Furthermore, since management strategies and style influence the probability of disease outbreaks, insurance companies need to have trained personnel that visits the farms to make sure the correct measures are taken to prevent diseases; this results in a high cost of maintenance, which will lead to very costly insurance premiums, discouraging the farmers from engaging in any insurance plan.
Shrimp aquaculture insurance products, when available, are expensive due to the high risk and uncertainty surrounding shrimp farms; this impacts the structure and cost of a loan directly, making the availability of cheap loans extremely complicated to obtain, more so with farms that don’t have a good data storage and management system in place. There are two main different possible approaches to face this problem.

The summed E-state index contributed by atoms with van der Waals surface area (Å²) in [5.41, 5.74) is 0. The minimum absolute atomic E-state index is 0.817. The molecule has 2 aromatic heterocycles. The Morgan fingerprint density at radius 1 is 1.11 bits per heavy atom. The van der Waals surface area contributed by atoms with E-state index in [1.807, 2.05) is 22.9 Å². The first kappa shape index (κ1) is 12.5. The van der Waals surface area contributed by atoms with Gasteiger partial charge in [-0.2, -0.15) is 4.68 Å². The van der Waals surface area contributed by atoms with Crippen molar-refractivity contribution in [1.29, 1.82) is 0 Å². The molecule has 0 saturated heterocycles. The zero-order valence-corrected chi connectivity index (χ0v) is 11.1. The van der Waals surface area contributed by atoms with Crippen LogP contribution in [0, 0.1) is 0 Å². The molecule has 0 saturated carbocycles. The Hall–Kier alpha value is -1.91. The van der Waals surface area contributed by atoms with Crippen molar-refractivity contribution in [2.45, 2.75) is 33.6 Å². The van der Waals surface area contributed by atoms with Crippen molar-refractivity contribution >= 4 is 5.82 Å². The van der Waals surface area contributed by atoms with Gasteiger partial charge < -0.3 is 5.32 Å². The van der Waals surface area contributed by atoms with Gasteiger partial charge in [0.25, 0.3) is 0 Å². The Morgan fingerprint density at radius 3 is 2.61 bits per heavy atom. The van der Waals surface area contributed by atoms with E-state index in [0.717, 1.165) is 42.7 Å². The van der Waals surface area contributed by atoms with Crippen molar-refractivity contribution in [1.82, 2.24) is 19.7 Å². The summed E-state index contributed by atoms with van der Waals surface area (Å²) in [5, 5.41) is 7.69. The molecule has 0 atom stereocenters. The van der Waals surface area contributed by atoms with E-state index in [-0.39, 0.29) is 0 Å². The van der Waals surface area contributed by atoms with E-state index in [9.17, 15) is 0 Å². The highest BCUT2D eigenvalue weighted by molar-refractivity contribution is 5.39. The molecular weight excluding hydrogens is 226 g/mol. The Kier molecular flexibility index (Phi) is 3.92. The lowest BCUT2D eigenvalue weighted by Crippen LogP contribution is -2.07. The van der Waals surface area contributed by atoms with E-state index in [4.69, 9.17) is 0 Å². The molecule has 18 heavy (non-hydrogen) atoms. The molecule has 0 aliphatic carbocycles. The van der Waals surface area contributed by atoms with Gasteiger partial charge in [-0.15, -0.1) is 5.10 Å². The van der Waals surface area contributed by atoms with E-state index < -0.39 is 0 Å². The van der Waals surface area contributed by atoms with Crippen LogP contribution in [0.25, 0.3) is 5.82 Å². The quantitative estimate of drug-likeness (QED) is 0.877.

The first approach is out of the producer’s control and involves the State. Since aquaculture is a key industry in some countries and directly impacts food security, some governments are willing to provide subsidies in the shape of cheap loans or insurance structures specific to the production practices common in the country, with a more than likely significant cost to the public treasury.
The second approach is through a data-sharing system that allows the insurance and financial companies to observe the behavior of the farm. Making it possible to put in place some management strategies such as biosecurity schemes, early disease management protocols, and input optimization so that risk profiles are individual to each farm, and good management can be awarded cheap insurance primes and hence affordable loans.